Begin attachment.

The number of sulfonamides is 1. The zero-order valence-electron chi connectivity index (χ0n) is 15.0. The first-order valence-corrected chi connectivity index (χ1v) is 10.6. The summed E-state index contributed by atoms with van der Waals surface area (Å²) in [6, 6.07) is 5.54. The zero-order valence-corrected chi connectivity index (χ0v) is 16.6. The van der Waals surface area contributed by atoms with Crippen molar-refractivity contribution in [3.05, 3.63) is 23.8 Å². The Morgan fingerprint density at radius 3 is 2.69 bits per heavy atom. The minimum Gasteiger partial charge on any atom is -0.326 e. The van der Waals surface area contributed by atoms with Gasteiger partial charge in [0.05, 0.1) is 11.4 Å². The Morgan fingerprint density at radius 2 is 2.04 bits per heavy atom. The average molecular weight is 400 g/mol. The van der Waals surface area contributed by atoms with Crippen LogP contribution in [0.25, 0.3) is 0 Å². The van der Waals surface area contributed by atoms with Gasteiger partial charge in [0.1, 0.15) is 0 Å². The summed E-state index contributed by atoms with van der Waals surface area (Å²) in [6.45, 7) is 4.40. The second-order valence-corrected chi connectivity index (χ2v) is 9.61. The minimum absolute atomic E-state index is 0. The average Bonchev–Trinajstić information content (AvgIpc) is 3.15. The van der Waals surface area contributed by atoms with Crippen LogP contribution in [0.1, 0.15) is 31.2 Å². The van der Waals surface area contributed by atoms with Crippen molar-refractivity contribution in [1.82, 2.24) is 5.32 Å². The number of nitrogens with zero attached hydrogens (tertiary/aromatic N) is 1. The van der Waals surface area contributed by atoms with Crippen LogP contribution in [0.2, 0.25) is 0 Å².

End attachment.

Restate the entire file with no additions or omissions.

The number of sulfonamides is 1. The zero-order valence-electron chi connectivity index (χ0n) is 15.0. The first-order valence-corrected chi connectivity index (χ1v) is 10.6. The summed E-state index contributed by atoms with van der Waals surface area (Å²) in [6, 6.07) is 5.54. The zero-order valence-corrected chi connectivity index (χ0v) is 16.6. The van der Waals surface area contributed by atoms with Crippen molar-refractivity contribution in [3.05, 3.63) is 23.8 Å². The Morgan fingerprint density at radius 3 is 2.69 bits per heavy atom. The minimum Gasteiger partial charge on any atom is -0.326 e. The van der Waals surface area contributed by atoms with Gasteiger partial charge in [0.05, 0.1) is 11.4 Å². The Morgan fingerprint density at radius 2 is 2.04 bits per heavy atom. The average molecular weight is 400 g/mol. The van der Waals surface area contributed by atoms with Crippen LogP contribution in [0.25, 0.3) is 0 Å². The van der Waals surface area contributed by atoms with Gasteiger partial charge in [0.1, 0.15) is 0 Å². The summed E-state index contributed by atoms with van der Waals surface area (Å²) in [6.45, 7) is 4.40. The second-order valence-corrected chi connectivity index (χ2v) is 9.61. The minimum absolute atomic E-state index is 0. The average Bonchev–Trinajstić information content (AvgIpc) is 3.15. The van der Waals surface area contributed by atoms with Crippen LogP contribution in [0.1, 0.15) is 31.2 Å². The van der Waals surface area contributed by atoms with Crippen molar-refractivity contribution in [1.82, 2.24) is 5.32 Å². The number of nitrogens with zero attached hydrogens (tertiary/aromatic N) is 1. The van der Waals surface area contributed by atoms with Crippen LogP contribution in [0.2, 0.25) is 0 Å².